The 2nd Georgetown in 2 months

Trip Start Oct 30, 2010
Trip End Aug 27, 2011

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Flag of Guyana  ,
Monday, March 14, 2011

I arrived in Georgetown Guyana at 9:30pm and was greeted at arrivals by Leeann who is a PhD student working here under Linda Peake from York. She was kind enough to come and meet me at the airport and has also assisted me by answering my hundreds of questions about what to wear, what to bring and how Red Thread functions. We took the hour long ride back into Georgetown proper via reputable taxi since crime is a pretty big issue here, and got dropped off at Niccola's house –the woman with whom I will be living for the next 2 months if not longer (which was a surprise to me because I thought I would be staying in a hotel the first night and then staying at Red Thread itself until April). Niccola is a member of Red Thread, and I have to say after knowing her for just a week, is a pretty awesome person. Right from the get go she was incredibly warm and hospitable, and ensured that I could just make myself right at home. They have a lovely house and she has two daughters Aisha and Yolanni whom I am sure one of which had to forfeit their room because of me (thank you girls!).It was immediately apparent the trio have an amazing family dynamic and I later realized it applied to everything including the way in which they cook, clean, study and spend time together (with only a bit of arm twisting on Niccola’s part for the former three tasks).  

After arriving and being introduced to her daughters I took a shower (cold… no hot water here which is more than tolerable in this tropical climate) and hit the hay.  After my busy week in Toronto I believe I slept for about 10-12 hours and woke up to the smell of Niccola cooking away.  Niccola cooks daily… she gets up early in the morning before her daughters go to school at 7:30 and prepares hot lunches for them to take with them to class.  And guess who else has so far been reaping the benefits?? Yours truly.  With my rent payments and a little extra for the food fund, I have been enjoying all kinds of traditional Guyanese dishes since I first arrived here.  I actually got to cook "Cookup", the traditional Afroguyanese dish of Guyana with Niccola today, and will post pictures and the recipe later this week.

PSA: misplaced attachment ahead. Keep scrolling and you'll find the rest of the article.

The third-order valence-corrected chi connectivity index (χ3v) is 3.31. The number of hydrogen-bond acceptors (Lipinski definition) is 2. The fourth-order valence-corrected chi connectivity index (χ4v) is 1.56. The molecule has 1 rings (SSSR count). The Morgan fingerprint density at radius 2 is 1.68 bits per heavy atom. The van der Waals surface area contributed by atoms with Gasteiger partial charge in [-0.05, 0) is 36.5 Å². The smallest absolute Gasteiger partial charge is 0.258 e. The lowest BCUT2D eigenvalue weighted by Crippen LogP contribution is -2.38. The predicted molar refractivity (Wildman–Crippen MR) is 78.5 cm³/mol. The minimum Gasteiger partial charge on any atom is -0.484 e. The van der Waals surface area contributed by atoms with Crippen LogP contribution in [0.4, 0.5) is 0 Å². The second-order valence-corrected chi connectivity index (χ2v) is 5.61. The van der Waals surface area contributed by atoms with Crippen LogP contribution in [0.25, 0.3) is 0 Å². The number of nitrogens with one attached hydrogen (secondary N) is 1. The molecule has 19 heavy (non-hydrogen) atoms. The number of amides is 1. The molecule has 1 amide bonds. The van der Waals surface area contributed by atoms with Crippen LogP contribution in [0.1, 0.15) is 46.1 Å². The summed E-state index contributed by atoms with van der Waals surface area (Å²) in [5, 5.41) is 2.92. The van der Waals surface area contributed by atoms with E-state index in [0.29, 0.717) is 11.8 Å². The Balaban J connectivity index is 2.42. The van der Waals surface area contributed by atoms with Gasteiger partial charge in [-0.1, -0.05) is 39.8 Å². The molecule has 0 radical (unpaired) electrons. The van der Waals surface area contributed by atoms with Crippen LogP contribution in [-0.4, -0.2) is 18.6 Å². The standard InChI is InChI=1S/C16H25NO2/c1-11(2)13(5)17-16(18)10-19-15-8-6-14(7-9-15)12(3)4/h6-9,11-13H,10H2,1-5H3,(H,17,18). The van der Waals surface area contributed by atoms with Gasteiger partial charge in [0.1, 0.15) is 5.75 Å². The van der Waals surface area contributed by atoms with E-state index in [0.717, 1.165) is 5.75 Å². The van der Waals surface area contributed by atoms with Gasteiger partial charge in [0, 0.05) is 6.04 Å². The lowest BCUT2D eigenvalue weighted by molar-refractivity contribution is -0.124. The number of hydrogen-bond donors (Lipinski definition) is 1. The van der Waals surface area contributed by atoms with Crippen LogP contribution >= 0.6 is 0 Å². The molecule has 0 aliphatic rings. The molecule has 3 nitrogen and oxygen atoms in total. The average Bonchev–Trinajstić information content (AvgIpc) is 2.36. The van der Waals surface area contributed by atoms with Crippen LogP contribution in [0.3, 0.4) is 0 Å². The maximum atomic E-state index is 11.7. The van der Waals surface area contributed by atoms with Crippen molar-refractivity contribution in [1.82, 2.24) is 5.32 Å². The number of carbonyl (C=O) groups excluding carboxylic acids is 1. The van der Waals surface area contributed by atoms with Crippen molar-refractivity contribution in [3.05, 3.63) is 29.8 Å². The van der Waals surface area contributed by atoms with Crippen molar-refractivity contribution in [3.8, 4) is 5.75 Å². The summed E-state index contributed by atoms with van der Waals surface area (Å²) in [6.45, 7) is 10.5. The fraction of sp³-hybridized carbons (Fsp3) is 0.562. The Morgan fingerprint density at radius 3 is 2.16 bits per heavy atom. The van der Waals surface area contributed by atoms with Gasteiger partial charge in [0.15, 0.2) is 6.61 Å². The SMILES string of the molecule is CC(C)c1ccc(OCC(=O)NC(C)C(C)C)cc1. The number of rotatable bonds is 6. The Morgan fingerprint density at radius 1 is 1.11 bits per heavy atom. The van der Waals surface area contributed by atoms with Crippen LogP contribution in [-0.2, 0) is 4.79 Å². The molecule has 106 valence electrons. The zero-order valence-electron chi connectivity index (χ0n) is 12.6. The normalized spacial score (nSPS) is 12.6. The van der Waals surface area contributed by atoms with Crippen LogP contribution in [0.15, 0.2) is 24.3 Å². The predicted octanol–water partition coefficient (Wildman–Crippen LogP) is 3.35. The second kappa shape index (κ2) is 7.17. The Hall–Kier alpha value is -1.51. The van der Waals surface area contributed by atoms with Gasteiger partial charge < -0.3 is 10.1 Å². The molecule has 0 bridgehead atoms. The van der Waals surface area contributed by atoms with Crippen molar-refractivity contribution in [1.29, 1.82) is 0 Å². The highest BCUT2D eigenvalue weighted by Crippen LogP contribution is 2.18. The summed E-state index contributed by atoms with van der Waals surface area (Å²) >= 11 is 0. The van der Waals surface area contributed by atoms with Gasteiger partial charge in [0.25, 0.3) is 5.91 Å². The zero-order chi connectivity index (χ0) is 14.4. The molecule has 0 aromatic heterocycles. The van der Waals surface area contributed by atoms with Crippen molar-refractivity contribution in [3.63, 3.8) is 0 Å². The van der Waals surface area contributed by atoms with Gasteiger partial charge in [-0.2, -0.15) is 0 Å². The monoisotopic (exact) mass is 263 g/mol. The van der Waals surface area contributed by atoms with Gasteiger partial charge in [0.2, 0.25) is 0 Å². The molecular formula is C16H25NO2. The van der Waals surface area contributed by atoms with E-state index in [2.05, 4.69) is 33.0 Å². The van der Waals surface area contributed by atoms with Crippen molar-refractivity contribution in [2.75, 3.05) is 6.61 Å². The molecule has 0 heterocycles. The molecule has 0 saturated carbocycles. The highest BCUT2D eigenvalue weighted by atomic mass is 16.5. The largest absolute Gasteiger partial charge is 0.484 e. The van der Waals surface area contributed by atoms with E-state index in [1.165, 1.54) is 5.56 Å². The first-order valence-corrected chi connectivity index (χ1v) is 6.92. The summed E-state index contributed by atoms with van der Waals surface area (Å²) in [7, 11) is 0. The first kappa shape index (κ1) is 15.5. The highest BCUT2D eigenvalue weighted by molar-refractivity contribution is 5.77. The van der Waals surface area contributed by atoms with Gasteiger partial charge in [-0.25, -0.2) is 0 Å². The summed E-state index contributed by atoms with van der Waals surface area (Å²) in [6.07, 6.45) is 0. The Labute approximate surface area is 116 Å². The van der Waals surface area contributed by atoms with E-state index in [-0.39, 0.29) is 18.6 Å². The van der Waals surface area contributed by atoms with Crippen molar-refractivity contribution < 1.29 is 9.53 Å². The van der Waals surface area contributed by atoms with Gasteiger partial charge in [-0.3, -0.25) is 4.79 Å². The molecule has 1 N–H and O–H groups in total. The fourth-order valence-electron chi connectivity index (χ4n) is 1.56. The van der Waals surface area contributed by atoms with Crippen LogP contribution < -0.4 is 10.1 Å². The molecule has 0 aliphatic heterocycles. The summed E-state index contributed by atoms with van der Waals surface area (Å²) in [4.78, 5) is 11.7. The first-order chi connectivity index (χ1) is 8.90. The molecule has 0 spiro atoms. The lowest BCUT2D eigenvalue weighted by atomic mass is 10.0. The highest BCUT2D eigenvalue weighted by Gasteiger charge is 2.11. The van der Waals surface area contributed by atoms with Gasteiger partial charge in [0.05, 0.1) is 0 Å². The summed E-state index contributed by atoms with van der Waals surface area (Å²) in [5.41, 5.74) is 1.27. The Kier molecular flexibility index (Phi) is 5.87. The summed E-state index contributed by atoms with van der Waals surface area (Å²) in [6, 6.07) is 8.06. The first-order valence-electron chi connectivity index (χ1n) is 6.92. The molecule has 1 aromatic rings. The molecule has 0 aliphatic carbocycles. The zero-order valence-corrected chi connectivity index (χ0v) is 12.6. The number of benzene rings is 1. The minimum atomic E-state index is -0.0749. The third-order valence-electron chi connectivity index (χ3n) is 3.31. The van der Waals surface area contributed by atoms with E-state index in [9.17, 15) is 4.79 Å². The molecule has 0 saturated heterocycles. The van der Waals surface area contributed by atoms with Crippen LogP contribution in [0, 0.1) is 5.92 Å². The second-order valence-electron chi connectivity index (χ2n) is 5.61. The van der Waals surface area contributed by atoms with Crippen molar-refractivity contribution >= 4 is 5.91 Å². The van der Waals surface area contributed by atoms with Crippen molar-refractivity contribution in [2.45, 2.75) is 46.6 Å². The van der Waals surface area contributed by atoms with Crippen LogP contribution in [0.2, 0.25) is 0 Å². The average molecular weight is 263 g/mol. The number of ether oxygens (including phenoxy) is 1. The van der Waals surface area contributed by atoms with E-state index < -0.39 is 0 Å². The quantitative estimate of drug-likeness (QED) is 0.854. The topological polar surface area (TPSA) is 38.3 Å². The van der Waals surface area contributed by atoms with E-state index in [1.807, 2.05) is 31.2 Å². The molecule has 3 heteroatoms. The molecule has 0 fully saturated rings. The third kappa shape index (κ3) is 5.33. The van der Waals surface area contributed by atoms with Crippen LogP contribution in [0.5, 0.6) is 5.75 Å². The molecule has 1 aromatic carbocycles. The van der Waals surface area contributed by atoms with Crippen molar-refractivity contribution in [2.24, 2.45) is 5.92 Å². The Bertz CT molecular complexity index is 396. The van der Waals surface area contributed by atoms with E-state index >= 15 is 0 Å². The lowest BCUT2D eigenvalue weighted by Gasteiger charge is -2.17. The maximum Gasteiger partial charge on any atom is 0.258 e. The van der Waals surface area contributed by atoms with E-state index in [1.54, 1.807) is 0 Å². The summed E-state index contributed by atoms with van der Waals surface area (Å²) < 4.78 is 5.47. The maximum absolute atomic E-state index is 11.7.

After eating and unpacking my bags (this was by the way, after 4 months of backpacking was so weird to do… when Niccola showed me the empty dresser and wardrobe and told me I could store my things there, I was oddly surprised as though the thought of semi-permanently unpacking had never occurred to me), we headed to Red Thread at about 2pm.  We walked down our street which is in a nice and safe neighbourhood and turned a corner to where the bus picks you up.  The buses here are mini vans which you have to flag down and sometimes do not stop because they are too full (we had about three pass us). They also drive like formula 1 racers while the taxi drivers all seem to be old retirees who conversely drive like turtles, so there is definitely an interesting dynamic on the roads.

By the way this was Sunday and we were going in to work so Niccola could help some of the local UNDP workers who do their work at Red Thread hold seminars for disadvantaged youth over the weekends in addition to weeknight after school classes.  On Monday I learned that my biggest role would be in assisting with the Youth Network, so that means Michelle is on a 6 days a week schedule (but only for a few hours on Sunday). The seminar which Pere (the UNDP worker and now new friend of mine whether she likes it or not) put on was right up my alley.  Among all the many focuses that the workshops tend to have, on Sunday she just happened to be facilitating a young women’s empowerment workshop with the female teens from a local shelter for wards of the state. For me it was like a sign that this is where I am meant to be, and the girls were surprisingly engaged and receptive to the information which was nice to observe in comparison to what I was used to in Korea.